Shares of grocers Kroger Co (NYSE:KR), SUPERVALU Inc (NYSE:SVU), and Sprouts Farmers Market Inc (NASDAQ:SFM) fell 17.5%, 31.1%, and 28.8%, respectively in 2016, according to data provided by S&P Global Market Intelligence .
You may not have noticed much difference in the price of your grocery cart items throughout 2016, but the management teams of each of these companies certainly did. All three corporations cited deflation as a significant factor crimping both revenue and profits in 2016.
Indeed, the subset of the Bureau of Labor Statistics (BLS) Consumer Price Index known as the All Urban Consumers U.S. Cities Average, which covers major "food at home" grocery categories, declined by 2.2% in the 12-month period between December 2015 and November 2016. Upcoming data will certainly show a full-year 2016 decline in this index.
Essentially, the cost to grocers of vegetables and fruits, meats, dairy, milk, eggs, cereals, and other agricultural staples fell last year, for the first time since 2009. A stronger U.S. dollar is one of the most significant factors pushing food costs lower, as it curbs demand for exports, increasing domestic supply. Higher agricultural production is also pressuring commodity prices. The following chart from Trading Economics, which is based on 2016 BLS data, clearly illustrates the recent monthly trend:
The lower costs present a problem for grocers because deflation on the cost side can spill over to the sales ledger. During Sprouts Farmers Market's third-quarter 2016 earnings conference call, CEO Amin Maredia provided a succinct explanation of how this occurs.
"When deflation expands across multiple categories and extends for several quarters, it's not uncommon to see higher promotional activity in our industry, which leads to retail deflation higher than cost deflation, and this is what we saw during the quarter," Maredia said.
This quote explains the effect of deflation on grocers and demonstrates why the phenomenon is so dangerous. It's typical for a grocery chain to pass on cost savings to customers in the form of discounts and promotions, providing an edge, at least initially, over competition. The "retail deflation higher than cost deflation" occurs when multiple grocers engage in competitive underpricing, which exceeds their initial wholesale cost savings.
This activity is known as a "deflation price war," and it's no friend to the income statements of the parties involved.
Some relief may be in the offing in 2017. The United States Department of Agriculture's Economic Research Service predicts that grocery prices may turn around this year, potentially rising between 0.5% to 1.5%. The increase will be driven by projected higher prices for poultry, dairy, fish, and seafood. The service identifies the drought in California as one of the more significant factors underpinning this expectation of food inflation, as the state is the largest agricultural producer in the U.S.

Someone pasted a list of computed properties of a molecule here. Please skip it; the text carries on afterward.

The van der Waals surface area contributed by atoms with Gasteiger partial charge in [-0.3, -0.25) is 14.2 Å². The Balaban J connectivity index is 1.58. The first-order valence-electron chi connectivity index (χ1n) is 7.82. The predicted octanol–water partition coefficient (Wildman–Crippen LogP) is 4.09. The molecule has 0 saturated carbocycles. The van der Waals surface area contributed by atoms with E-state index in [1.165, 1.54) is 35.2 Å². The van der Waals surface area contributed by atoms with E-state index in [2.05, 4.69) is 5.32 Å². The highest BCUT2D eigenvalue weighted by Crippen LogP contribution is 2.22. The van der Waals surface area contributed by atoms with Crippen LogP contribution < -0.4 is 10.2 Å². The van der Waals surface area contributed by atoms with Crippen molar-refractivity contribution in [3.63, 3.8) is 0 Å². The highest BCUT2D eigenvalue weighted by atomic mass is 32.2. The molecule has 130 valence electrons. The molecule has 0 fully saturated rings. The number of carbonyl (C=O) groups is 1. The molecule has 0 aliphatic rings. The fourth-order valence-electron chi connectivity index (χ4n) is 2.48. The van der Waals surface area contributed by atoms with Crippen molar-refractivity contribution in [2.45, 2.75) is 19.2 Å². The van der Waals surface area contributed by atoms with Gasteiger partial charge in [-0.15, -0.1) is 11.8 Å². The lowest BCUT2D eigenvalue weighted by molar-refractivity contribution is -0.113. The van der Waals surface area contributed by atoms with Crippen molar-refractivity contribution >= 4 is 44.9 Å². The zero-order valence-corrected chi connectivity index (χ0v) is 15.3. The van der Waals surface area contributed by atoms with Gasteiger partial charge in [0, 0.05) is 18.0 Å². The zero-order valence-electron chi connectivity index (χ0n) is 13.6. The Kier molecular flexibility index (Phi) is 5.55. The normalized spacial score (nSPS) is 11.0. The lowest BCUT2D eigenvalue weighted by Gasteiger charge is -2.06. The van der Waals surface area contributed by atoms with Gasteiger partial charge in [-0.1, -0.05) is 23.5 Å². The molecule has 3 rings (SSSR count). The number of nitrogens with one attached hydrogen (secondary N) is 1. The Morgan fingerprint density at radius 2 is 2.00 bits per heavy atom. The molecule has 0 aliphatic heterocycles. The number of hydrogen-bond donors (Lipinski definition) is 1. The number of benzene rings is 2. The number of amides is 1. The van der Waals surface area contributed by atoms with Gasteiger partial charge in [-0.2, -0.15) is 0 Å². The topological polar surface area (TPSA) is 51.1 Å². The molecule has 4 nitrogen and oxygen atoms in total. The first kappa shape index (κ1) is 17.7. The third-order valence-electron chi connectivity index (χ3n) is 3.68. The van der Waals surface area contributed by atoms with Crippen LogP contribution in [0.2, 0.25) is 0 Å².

Nonetheless, the U.S. dollar has only strengthened as of late, closing out 2016 with a gain of 4% against a basket of other major currencies, as measured by the AMEX U.S. Dollar Index. The dollar index has soared 28% over the last three years, and this alone is reason to place a bit of skepticism over the prospect of quick commodity price reversal in the coming months.
Of the three organizations, SUPERVALU may be best prepared to weather any continuing effects of deflation. The company sold its retail Save-A-Lot chain, which booked revenue of $4.6 billion in fiscal year 2016, to a private equity investor in December for $1.4 billion. This leaves SUPERVALU as a company that derives roughly 62% of revenue from wholesale sales to grocery channels. While deflation affects all aspects of SUPERVALU's business, it has the least impact on the company's wholesale operations.
Kroger also enjoys some insulation against deflationary pressures, in the form of a robust line of private label brands that it has expanded over the last several years. As of the company's most recently reported quarter, "corporate" label items were responsible for 26% of grocery revenue, excluding fuel and pharmacy sales. These higher margin products provide management with greater flexibility in pricing and promotion decisions.
Sprouts Farmers Market is potentially the most exposed within the group, given its produce-heavy focus. During the first 10 months of 2016, the company reported that 60% of category sales were negatively impacted by deflation. Yet Sprouts is by far the smallest and fastest growing of the three grocers. Management's response to pricing pressures is simply to maintain a vigorous investment in new stores. For long-term shareholders, this makes sense. After all, a deflationary rate of a couple of percentage points can eventually be absorbed if a company can grow revenue and its store base by 13% and 16%, respectively, as Sprouts did in the first nine months of 2016.